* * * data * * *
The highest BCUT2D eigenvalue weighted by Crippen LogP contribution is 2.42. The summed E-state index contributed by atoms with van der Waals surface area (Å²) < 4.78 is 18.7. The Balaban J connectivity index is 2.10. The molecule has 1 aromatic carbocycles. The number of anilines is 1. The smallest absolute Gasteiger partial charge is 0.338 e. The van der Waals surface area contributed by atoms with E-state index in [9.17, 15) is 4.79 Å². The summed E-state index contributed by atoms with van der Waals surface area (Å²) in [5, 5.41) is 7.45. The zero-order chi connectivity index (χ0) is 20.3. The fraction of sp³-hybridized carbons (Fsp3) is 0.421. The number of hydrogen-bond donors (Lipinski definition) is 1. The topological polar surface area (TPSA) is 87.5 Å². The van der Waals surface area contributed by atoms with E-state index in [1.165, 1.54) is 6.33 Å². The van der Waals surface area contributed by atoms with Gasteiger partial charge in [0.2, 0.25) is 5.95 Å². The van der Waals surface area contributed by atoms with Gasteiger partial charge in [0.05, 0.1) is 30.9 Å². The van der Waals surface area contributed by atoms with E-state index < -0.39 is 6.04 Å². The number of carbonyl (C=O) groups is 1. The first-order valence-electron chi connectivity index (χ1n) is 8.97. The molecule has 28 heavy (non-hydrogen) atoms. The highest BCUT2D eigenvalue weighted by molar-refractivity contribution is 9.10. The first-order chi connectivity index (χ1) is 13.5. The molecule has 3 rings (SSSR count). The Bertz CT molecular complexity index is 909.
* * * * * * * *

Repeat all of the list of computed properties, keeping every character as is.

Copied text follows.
The highest BCUT2D eigenvalue weighted by Crippen LogP contribution is 2.42. The summed E-state index contributed by atoms with van der Waals surface area (Å²) < 4.78 is 18.7. The Balaban J connectivity index is 2.10. The molecule has 1 aromatic carbocycles. The number of anilines is 1. The smallest absolute Gasteiger partial charge is 0.338 e. The van der Waals surface area contributed by atoms with E-state index in [9.17, 15) is 4.79 Å². The summed E-state index contributed by atoms with van der Waals surface area (Å²) in [5, 5.41) is 7.45. The zero-order chi connectivity index (χ0) is 20.3. The fraction of sp³-hybridized carbons (Fsp3) is 0.421. The number of hydrogen-bond donors (Lipinski definition) is 1. The topological polar surface area (TPSA) is 87.5 Å². The van der Waals surface area contributed by atoms with E-state index in [1.165, 1.54) is 6.33 Å². The van der Waals surface area contributed by atoms with Gasteiger partial charge in [0.2, 0.25) is 5.95 Å². The van der Waals surface area contributed by atoms with Gasteiger partial charge in [0.05, 0.1) is 30.9 Å². The van der Waals surface area contributed by atoms with E-state index < -0.39 is 6.04 Å². The number of carbonyl (C=O) groups is 1. The first-order valence-electron chi connectivity index (χ1n) is 8.97. The molecule has 28 heavy (non-hydrogen) atoms. The highest BCUT2D eigenvalue weighted by molar-refractivity contribution is 9.10. The first-order chi connectivity index (χ1) is 13.5. The molecule has 3 rings (SSSR count). The Bertz CT molecular complexity index is 909.